Ever since I started regularly going to gigs in Melbourne, Sex on Toast have been the one band that has been almost universally recommended that I go and see. Up until now I hadn’t had the chance to get to one of their shows but I changed all that by heading to their single launch at The Toff In Town on Saturday night.

Peter Bibby was on stage as I arrived, singing stories like a foul-mouthed Paul Kelly. Self-proclaimed as ‘the most delinquent musician at this gig,’ the troubador’s Aussie accent twanged as much as his resonator guitar through a borrowed amp that, by his own account, he was scared to adjust. The audience paid it no mind though, enjoying the suffering of Bibby’s characters, which he conveys through his honest vocals.

From the second The Cactus Channel took the stage, the ten piece barely gave any room for a breath, delivering 45 minutes of wall to wall bold brass and funk grooves. The set focused heavily on newer material, and didn’t seem to feature much at all from their debut record, Haptics. Personally I would have liked to hear ‘Emanuel Ciccolini’ but in all honesty the set didn’t seem to be poorer for its absence, and the way the crowd was moving was testament to that.

As The Toff’s bandroom was becoming a veritable sauna, welcome relief from the Winter cold, the curtains peeled back to reveal a screen onto which was projected the immortal image of Molly Meldrum in his starring role of the video for ‘Oh Loretta!’ The screen receded and the gents from Sex on Toast were on stage in the same spangly outfits from the hilariously macabre video. What followed was an hour or so of intense jams that had the entire dancefloor happily sweating, and some fans around me throwing a balloon heart around like a beach ball.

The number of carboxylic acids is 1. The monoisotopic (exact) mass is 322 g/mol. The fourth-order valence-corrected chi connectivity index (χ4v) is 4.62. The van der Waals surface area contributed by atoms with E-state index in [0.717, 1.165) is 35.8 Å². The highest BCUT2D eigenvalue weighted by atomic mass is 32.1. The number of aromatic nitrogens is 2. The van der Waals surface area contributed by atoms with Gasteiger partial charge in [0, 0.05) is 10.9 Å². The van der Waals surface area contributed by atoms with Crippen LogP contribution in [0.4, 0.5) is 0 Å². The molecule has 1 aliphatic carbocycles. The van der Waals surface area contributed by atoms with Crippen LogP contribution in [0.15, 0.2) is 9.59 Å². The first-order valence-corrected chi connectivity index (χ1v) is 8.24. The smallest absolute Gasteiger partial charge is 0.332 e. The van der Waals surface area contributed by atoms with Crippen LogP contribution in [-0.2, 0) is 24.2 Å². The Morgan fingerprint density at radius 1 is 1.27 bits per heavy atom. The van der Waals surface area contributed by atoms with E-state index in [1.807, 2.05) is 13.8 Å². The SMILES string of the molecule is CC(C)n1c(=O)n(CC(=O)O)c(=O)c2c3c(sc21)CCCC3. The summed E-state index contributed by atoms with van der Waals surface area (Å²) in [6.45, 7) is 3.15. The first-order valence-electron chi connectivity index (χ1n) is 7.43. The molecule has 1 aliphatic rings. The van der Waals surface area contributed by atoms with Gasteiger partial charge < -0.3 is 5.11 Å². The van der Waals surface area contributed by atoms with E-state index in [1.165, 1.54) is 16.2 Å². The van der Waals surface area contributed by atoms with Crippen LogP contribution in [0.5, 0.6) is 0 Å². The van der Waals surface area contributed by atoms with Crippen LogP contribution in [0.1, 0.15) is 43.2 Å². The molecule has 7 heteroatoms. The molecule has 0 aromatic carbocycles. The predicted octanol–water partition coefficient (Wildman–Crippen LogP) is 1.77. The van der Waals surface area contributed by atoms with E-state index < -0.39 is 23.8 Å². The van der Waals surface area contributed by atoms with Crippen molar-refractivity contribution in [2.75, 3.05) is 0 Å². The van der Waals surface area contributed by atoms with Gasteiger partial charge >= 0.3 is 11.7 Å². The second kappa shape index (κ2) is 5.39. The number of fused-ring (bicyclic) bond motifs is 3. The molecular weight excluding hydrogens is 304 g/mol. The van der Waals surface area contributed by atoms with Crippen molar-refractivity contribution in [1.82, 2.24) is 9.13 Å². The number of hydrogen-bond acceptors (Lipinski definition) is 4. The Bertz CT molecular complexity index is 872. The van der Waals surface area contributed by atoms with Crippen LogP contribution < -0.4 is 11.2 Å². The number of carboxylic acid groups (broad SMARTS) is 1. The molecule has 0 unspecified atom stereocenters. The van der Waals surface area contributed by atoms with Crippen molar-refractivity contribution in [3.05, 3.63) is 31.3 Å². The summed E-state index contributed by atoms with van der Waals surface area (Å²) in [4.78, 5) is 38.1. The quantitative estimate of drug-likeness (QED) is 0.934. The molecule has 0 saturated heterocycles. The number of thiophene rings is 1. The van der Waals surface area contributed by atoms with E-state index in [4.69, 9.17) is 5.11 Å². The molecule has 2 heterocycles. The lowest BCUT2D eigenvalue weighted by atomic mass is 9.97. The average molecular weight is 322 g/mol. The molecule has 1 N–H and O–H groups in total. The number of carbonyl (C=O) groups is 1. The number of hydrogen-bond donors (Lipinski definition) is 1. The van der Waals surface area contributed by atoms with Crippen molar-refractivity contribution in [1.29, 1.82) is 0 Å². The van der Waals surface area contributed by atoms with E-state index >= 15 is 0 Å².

While I was enjoying the throwback sounds and spectacular harmonies Angus Leslie and co were laying down, I found myself wondering about how serious Sex on Toast are. The music is incredible – the musicianship even more so – but they include elements of humour in the songs and that made me think that maybe they take the comedic aspects incredibly seriously. That, combined with the excess of it all – keyboards through a talkbox, 8 people singing, often all at once and, at one point, a song closing scream off between Leslie and Zak Pidd, and a horn section that occasionally included a bassoon – made them one of the most fun bands I have ever had the pleasure of seeing.

Wes Fahey


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